US 4070386 A
A method for the preparation of organopolysiloxane-polyether copolymers where the polysiloxane blocks are linked to the polyether blocks through SiOC linkages is disclosed wherein a mixture of organo halogen silanes and organopolysiloxanes are equilibrated using a novel mixed catalyst of a hydrogen halide acid and a peralkylated acid amide. The process produces copolymers having improved shelf life which produce polyurethane foams having excellent stability and other advantages.
1. A process of preparing organopolysiloxanepolyether copolymers of the kind wherein the polysiloxane blocks are linked to the polyetherblocks through SiOC-linkages, which comprises:
1. equilibrating mixtures of organohalogensilanes and organopolysiloxanes or mixtures of organopolysiloxanes with terminal silylhalide groups in the presence of an equilibration catalyst, the molecular weight distribution or the distribution of the individual siloxane structures of the mixtures to be equilibrated deviating from the statistical equilibrium and said equilibration catalyst being a mixed catalyst comprising
a. hydrogen halide acid and
b. peralkylated acid amide,
the amount of said mixed catalyst being in the range of 0.002 to 0.2 mole per siloxane bond to obtain at least approximately equilibrated mixtures of halogen siloxanes,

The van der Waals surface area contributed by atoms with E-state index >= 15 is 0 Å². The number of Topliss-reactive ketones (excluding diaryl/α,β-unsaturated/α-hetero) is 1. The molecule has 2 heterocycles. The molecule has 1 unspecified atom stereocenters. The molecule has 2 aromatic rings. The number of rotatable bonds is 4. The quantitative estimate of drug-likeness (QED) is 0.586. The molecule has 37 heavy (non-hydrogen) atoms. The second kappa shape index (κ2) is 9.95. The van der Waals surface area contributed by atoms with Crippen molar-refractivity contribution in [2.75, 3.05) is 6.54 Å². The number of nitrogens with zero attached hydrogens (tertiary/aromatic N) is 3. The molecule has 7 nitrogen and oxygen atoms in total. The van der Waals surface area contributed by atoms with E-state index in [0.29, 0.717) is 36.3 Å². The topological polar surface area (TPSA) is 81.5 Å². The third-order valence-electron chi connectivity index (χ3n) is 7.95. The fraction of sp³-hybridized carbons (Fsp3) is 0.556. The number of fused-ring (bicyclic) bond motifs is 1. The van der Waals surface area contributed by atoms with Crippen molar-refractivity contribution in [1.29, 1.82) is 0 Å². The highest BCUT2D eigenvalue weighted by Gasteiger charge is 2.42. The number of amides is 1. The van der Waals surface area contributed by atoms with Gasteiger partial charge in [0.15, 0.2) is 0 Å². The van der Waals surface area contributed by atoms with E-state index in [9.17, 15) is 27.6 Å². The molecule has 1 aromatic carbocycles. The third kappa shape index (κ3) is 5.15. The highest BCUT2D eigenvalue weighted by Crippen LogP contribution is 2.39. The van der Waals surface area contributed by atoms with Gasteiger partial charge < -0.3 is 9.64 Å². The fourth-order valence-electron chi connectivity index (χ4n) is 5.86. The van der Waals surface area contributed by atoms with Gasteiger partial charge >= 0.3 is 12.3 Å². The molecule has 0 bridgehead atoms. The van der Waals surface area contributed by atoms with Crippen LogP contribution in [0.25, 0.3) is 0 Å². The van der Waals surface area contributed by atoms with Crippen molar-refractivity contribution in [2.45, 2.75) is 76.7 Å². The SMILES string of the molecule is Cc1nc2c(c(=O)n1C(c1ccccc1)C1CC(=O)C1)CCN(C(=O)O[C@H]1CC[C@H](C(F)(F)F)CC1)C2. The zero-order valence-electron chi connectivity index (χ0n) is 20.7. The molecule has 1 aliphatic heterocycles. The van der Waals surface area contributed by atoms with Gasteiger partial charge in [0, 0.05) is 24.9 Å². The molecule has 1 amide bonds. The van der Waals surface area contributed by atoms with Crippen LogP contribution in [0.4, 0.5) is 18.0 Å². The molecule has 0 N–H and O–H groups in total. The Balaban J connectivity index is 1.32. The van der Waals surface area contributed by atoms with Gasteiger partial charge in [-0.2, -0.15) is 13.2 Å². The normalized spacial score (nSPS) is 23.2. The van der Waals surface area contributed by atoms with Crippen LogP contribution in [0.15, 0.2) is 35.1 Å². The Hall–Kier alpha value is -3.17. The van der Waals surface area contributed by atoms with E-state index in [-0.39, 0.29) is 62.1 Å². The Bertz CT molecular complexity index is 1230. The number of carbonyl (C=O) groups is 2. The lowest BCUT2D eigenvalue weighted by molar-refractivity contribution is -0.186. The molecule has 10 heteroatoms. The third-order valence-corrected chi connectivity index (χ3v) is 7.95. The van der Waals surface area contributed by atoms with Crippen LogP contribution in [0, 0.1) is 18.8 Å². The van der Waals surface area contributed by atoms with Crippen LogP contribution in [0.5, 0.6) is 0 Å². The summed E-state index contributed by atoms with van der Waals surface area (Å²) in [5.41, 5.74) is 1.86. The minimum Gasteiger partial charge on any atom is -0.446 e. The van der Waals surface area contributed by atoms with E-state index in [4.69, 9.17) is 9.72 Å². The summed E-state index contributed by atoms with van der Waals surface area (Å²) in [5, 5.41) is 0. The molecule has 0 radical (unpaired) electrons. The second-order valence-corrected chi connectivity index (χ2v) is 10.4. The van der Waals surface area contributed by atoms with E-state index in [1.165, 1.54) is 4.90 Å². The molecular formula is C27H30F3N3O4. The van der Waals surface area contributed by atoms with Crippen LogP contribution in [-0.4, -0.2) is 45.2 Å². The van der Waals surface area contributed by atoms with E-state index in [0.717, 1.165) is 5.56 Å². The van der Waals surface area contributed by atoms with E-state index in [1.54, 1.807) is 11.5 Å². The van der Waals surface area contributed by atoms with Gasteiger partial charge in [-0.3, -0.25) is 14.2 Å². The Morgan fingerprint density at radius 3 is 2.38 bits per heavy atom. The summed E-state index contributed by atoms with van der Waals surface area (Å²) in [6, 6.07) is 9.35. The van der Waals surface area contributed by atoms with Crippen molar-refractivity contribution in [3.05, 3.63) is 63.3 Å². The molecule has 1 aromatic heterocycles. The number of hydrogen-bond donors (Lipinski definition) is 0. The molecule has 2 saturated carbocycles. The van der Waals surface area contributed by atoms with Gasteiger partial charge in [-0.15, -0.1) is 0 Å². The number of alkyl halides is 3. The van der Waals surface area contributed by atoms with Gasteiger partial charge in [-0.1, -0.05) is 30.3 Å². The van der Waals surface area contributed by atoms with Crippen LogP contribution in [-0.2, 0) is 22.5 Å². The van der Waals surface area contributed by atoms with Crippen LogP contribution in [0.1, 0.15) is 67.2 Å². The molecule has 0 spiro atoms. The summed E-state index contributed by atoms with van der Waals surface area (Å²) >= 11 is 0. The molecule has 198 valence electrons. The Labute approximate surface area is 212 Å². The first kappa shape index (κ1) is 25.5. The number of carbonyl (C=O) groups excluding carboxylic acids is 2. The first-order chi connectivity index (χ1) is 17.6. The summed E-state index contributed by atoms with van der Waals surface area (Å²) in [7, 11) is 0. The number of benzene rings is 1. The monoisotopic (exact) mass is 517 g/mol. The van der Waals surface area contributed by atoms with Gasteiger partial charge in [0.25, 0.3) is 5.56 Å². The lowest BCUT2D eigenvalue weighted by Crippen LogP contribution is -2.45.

2. separating the mixed catalyst from the halogen siloxanes by phase separation, and
3. reacting the halogen siloxanes thus obtained with hydroxyl group containing polyether compounds.
2. A process as claimed in claim 1, wherein said acid of
a. is HCl, while said amide of
b. is dimethylformamide.
3. A process as claimed in claim 1, wherein the equilibration treatment is carried out at a temperature of > 50° to 110° C.
4. A process as claimed in claim 1, wherein the equilibration treatment is carried out under a pressure which is above atmospheric pressure.
5. A process as claimed in claim 1, wherein the equilibration treatment is carried out in a closed reaction vessel at that pressure which is the corollary of the temperature of the reaction mixture.
6. A process as claimed in claim 1, wherein said mixed catalyst essentially consists of dimethylformamide · 2 HCl and said equilibration treatment is performed at about 100° C.
7. A process as claimed in claim 1, wherein said silylhalide groups are SiCl groups.
8. A process as claimed in claim 1, wherein said catalyst additionally contains HFeCl4 in amounts of 1 ppm to 1 percent by weight, calculated on each siloxane bond in the mixture to be equilibrated.
9. A process as claimed in claim 8, wherein 0.001 to 0.1 percent by weight of HFeCl4 is used.
10. A process as claimed in claim 1, wherein the equilibration treatment is performed in stage wise manner.
11. A process as claimed in claim 10, wherein the equilibration treatment is initiated with said HFeCl4 whereafter the equilibration treatment is continued and terminated with said mixed catalyst of (a) and (b) in one or several stages.